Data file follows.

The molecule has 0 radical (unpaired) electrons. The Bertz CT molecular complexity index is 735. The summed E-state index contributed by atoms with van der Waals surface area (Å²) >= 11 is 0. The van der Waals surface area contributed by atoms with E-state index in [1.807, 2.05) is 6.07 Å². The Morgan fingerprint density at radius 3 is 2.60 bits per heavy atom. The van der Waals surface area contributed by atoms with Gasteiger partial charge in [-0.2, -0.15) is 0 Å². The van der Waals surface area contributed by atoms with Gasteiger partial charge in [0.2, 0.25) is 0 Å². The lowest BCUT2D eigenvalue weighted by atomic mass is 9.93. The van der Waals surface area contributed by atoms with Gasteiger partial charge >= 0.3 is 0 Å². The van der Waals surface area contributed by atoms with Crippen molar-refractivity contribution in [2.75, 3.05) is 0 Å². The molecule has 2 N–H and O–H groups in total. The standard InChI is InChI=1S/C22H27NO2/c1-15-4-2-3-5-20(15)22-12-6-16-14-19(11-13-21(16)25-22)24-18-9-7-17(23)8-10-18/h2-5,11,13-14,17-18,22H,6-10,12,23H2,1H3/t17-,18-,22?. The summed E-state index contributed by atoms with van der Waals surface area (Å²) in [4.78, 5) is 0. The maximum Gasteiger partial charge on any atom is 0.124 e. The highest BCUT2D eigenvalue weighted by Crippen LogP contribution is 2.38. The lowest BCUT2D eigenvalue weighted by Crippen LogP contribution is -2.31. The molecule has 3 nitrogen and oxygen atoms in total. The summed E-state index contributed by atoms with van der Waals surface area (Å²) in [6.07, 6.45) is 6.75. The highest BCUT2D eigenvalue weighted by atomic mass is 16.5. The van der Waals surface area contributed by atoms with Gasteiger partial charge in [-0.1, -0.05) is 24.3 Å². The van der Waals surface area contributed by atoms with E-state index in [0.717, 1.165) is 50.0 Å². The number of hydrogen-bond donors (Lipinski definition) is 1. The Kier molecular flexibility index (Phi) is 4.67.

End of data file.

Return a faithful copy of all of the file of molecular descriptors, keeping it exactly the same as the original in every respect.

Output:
The molecule has 0 radical (unpaired) electrons. The Bertz CT molecular complexity index is 735. The summed E-state index contributed by atoms with van der Waals surface area (Å²) >= 11 is 0. The van der Waals surface area contributed by atoms with E-state index in [1.807, 2.05) is 6.07 Å². The Morgan fingerprint density at radius 3 is 2.60 bits per heavy atom. The van der Waals surface area contributed by atoms with Gasteiger partial charge in [-0.2, -0.15) is 0 Å². The van der Waals surface area contributed by atoms with Gasteiger partial charge in [0.2, 0.25) is 0 Å². The lowest BCUT2D eigenvalue weighted by atomic mass is 9.93. The van der Waals surface area contributed by atoms with Gasteiger partial charge >= 0.3 is 0 Å². The van der Waals surface area contributed by atoms with Crippen molar-refractivity contribution in [2.75, 3.05) is 0 Å². The molecule has 2 N–H and O–H groups in total. The standard InChI is InChI=1S/C22H27NO2/c1-15-4-2-3-5-20(15)22-12-6-16-14-19(11-13-21(16)25-22)24-18-9-7-17(23)8-10-18/h2-5,11,13-14,17-18,22H,6-10,12,23H2,1H3/t17-,18-,22?. The summed E-state index contributed by atoms with van der Waals surface area (Å²) in [4.78, 5) is 0. The maximum Gasteiger partial charge on any atom is 0.124 e. The highest BCUT2D eigenvalue weighted by Crippen LogP contribution is 2.38. The lowest BCUT2D eigenvalue weighted by Crippen LogP contribution is -2.31. The molecule has 3 nitrogen and oxygen atoms in total. The summed E-state index contributed by atoms with van der Waals surface area (Å²) in [6.07, 6.45) is 6.75. The highest BCUT2D eigenvalue weighted by atomic mass is 16.5. The van der Waals surface area contributed by atoms with Gasteiger partial charge in [-0.1, -0.05) is 24.3 Å². The van der Waals surface area contributed by atoms with E-state index in [0.717, 1.165) is 50.0 Å². The number of hydrogen-bond donors (Lipinski definition) is 1. The Kier molecular flexibility index (Phi) is 4.67.